Extraction yield is calculated by extract weight; it is the ratio of the extract weight to the sample weight. Percentage yields ranged from 13.14% to 17.38% Soxhlet extraction with ethanol [Table 1].

Identification and characterization of thymoquinone in the alcoholic extract of black seed

Thin-layer chromatography methods for the identification of thymoquinone in the different extracts

In the extracted black seed were identified by TLC with specifications as silica gel (10 × 20 cm) plates (E-Merck, Darmstadt, Germany), developing solvent system: (mobile phase: chloroform: toluene: 08:02) and seen as dark brown spots. The range of Rf values for all the extracts found was 0.64–0.69 for THQ [Figure 1] and [Table 1].

Gas chromatography and mass spectrometry studies

The results showed 19 compounds in the black seed extract. The major component of the black seed extract was THQ (2.863%), rest of them are not useful to this study such as l-(+)-ascorbic acid 2,6-dihexadecanoate (4.828%), hexadecanoic acid, ethyl ester (12.379%), (Z, Z)-9,12-octadecadienoic acid (19.018%), 10,13-eicosadienoic acid, and methyl ester (38.209%) [Table 2] and [Figure 3]. The THQ was identified and confirmed through the alcoholic extract of black seed [Figure 3]a and [Figure 3]b.
Table 2: Gas chromatography and mass spectrometry identification of chemical composition of extracted black seeds

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Figure 3: Gas chromatography and mass spectrometry chromatography analysis of alcoholic extract of Nigella sativa extracts by Soxhlet extraction method

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Infrared spectroscopy

The results from IR spectra [Figure 4] revealed that alcoholic extract of black seed matches with that of the standard THQ samples. [Figure 4] reveals FT-IR spectrum of dried alcoholic extract at mid-IR region (4000–400 cm−1). In this study, the IR spectrum of alcoholic extract of black seed showed very close features of absorption bands identical to the most common triglyceride molecules with certain fatty acids [Table 3].
Figure 4: Fourier transform-infrared spectroscopy spectra of Nigella sativa extract scanned at 4000–400 cm−1; Soxhlet extraction infrared-spectra with standard infrared spectra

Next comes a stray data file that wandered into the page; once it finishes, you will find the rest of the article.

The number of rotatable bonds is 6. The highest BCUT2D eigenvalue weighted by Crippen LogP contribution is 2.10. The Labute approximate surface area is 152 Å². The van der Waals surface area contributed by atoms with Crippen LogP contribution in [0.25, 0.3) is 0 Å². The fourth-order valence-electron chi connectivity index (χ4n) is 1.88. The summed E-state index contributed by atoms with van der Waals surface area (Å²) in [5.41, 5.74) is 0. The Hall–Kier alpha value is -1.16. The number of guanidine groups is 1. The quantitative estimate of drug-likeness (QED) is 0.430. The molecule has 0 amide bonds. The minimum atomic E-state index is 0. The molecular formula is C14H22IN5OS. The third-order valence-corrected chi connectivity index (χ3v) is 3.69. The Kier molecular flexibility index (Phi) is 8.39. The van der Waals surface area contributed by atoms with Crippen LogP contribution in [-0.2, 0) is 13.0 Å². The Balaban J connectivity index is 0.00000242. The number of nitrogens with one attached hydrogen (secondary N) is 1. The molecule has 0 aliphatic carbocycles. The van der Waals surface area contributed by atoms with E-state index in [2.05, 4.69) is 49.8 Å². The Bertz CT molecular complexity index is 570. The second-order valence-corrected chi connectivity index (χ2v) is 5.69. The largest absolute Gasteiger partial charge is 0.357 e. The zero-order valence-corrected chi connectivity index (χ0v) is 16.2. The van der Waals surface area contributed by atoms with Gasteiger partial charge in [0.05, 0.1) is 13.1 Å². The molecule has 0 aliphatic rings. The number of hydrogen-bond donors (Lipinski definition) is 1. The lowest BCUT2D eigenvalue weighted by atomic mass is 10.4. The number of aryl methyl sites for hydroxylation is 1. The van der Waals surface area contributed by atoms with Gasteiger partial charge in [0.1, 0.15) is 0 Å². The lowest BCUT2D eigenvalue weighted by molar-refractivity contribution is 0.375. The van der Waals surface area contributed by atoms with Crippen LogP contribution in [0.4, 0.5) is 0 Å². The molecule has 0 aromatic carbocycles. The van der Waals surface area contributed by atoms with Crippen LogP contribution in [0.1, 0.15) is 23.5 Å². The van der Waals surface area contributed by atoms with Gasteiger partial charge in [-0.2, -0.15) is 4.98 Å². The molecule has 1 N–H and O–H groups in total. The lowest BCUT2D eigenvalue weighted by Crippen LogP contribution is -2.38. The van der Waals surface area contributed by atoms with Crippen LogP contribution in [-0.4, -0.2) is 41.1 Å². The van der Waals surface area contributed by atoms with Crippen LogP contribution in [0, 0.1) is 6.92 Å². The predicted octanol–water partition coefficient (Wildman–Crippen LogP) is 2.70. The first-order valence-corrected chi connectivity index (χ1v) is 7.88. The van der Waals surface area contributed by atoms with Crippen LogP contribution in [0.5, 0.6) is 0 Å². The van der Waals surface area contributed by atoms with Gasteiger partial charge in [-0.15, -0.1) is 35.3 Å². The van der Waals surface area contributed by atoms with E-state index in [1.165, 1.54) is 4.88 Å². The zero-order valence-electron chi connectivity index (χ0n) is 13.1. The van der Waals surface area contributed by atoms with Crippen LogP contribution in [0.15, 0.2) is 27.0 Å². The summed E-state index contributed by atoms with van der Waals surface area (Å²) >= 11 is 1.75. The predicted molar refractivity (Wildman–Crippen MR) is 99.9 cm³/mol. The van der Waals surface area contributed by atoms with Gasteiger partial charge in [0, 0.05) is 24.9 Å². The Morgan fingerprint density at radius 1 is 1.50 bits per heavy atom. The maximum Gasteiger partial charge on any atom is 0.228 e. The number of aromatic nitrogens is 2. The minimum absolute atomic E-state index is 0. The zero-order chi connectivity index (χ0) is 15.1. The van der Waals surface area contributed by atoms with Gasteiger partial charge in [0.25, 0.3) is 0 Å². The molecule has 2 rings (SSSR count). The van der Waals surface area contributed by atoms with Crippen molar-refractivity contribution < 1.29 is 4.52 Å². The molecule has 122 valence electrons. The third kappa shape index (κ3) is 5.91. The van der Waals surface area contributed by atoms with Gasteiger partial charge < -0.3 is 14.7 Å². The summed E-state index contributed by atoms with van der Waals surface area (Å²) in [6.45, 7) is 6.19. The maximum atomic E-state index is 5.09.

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Table 3: The main peaks in the Fourier transform-infrared spectroscopy spectrum of alcoholic extract of Nigella sativa extracted by Soxhlet method, matched with thymoquinone standard

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Thermal behavior of Nigella sativa oil

The curve of NSO showed a plain thermogram, with one peak possessing features such as onset temperature at 204.69°C, melting enthalpy at 44.01 J/g, and melting peak at 239.06°C [Figure 5]. The weight loss occurred in black seed oil in the percentage of 34.3 at 251.61°C [Figure 5].
Figure 5: Differential scanning calorimetry thermal behavior of extracted Nigella sativa oil by Soxhlet extraction method

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Method development and their validation of ultra-high-performance liquid chromatography-photodiode array detector for thymoquinone

The UHPLC-PDA chromatograms for THQ as shown in [Figure 2] demonstrate the selectivity of the method. THQ recovery was determined by comparing the peak areas of all samples that were prespiked with analytes (THQ) at LLOQQC, LQC, MQC, and HQC levels, with peak areas of analytes showing >99% extraction of samples at all concentration levels, whereas the method found was linear (r2 > 0.9987) (sample range: 100.00–2000.00 ng/mL) [Figure 2]c. No significant interferences were notified at the RT of analytes. Intra- and inter-batch percentage CV for all QC levels of THQ, i.e., between 0.89 and 2.54, whereas intra- and inter-batch accuracy, i.e., within the range of 92.90%–98.07%, for all QC levels of THQ, are shown in [Table 4]. The extracted compounds were characterized using GC-MS spectra [Table 2] and [Figure 3], FT-IR spectra [Table 3] and [Figure 4], and LC-PDA analysis [Figure 2]a and [Figure 2]b. THQ was further analyzed through GC-MS to get mass spectra as presented in [Figures 3]b, i.e., molecular ions of high-resolution mass spectra for THQ (λmax 254 nm). Above all, the parameters have proved that the alcoholic extract of black seed possesses THQ.
Table 4: Precision and accuracy data for thymoquinone